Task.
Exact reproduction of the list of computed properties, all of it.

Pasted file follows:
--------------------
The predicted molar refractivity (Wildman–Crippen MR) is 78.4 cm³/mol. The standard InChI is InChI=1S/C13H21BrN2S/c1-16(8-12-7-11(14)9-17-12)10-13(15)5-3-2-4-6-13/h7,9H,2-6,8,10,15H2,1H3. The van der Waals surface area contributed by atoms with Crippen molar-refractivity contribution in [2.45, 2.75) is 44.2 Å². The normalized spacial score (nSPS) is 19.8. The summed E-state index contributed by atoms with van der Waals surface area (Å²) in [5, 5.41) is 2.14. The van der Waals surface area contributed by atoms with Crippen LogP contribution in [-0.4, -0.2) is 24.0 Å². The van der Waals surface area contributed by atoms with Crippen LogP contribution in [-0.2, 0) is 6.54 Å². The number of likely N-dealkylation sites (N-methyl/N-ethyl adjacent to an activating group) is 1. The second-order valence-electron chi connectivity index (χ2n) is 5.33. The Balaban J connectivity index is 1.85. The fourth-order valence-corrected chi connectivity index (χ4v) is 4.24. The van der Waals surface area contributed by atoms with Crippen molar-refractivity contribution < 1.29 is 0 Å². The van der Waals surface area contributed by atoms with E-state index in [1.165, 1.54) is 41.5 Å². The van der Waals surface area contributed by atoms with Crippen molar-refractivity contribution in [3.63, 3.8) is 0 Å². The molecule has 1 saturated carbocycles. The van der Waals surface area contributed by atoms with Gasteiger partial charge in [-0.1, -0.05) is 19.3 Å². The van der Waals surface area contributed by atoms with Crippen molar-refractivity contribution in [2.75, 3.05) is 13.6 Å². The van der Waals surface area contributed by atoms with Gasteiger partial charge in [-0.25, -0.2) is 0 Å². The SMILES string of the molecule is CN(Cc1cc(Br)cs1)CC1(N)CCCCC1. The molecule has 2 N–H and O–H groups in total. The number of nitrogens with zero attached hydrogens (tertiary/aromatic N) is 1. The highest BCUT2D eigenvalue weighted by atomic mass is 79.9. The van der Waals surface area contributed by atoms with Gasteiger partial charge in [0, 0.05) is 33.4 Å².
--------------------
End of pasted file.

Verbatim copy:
The predicted molar refractivity (Wildman–Crippen MR) is 78.4 cm³/mol. The standard InChI is InChI=1S/C13H21BrN2S/c1-16(8-12-7-11(14)9-17-12)10-13(15)5-3-2-4-6-13/h7,9H,2-6,8,10,15H2,1H3. The van der Waals surface area contributed by atoms with Crippen molar-refractivity contribution in [2.45, 2.75) is 44.2 Å². The normalized spacial score (nSPS) is 19.8. The summed E-state index contributed by atoms with van der Waals surface area (Å²) in [5, 5.41) is 2.14. The van der Waals surface area contributed by atoms with Crippen LogP contribution in [-0.4, -0.2) is 24.0 Å². The van der Waals surface area contributed by atoms with Crippen LogP contribution in [-0.2, 0) is 6.54 Å². The number of likely N-dealkylation sites (N-methyl/N-ethyl adjacent to an activating group) is 1. The second-order valence-electron chi connectivity index (χ2n) is 5.33. The Balaban J connectivity index is 1.85. The fourth-order valence-corrected chi connectivity index (χ4v) is 4.24. The van der Waals surface area contributed by atoms with Crippen molar-refractivity contribution < 1.29 is 0 Å². The van der Waals surface area contributed by atoms with E-state index in [1.165, 1.54) is 41.5 Å². The van der Waals surface area contributed by atoms with Crippen molar-refractivity contribution in [3.63, 3.8) is 0 Å². The molecule has 1 saturated carbocycles. The van der Waals surface area contributed by atoms with Gasteiger partial charge in [-0.1, -0.05) is 19.3 Å². The van der Waals surface area contributed by atoms with Crippen molar-refractivity contribution in [2.75, 3.05) is 13.6 Å². The van der Waals surface area contributed by atoms with Gasteiger partial charge in [-0.25, -0.2) is 0 Å². The SMILES string of the molecule is CN(Cc1cc(Br)cs1)CC1(N)CCCCC1. The molecule has 2 N–H and O–H groups in total. The number of nitrogens with zero attached hydrogens (tertiary/aromatic N) is 1. The highest BCUT2D eigenvalue weighted by atomic mass is 79.9. The van der Waals surface area contributed by atoms with Gasteiger partial charge in [0, 0.05) is 33.4 Å².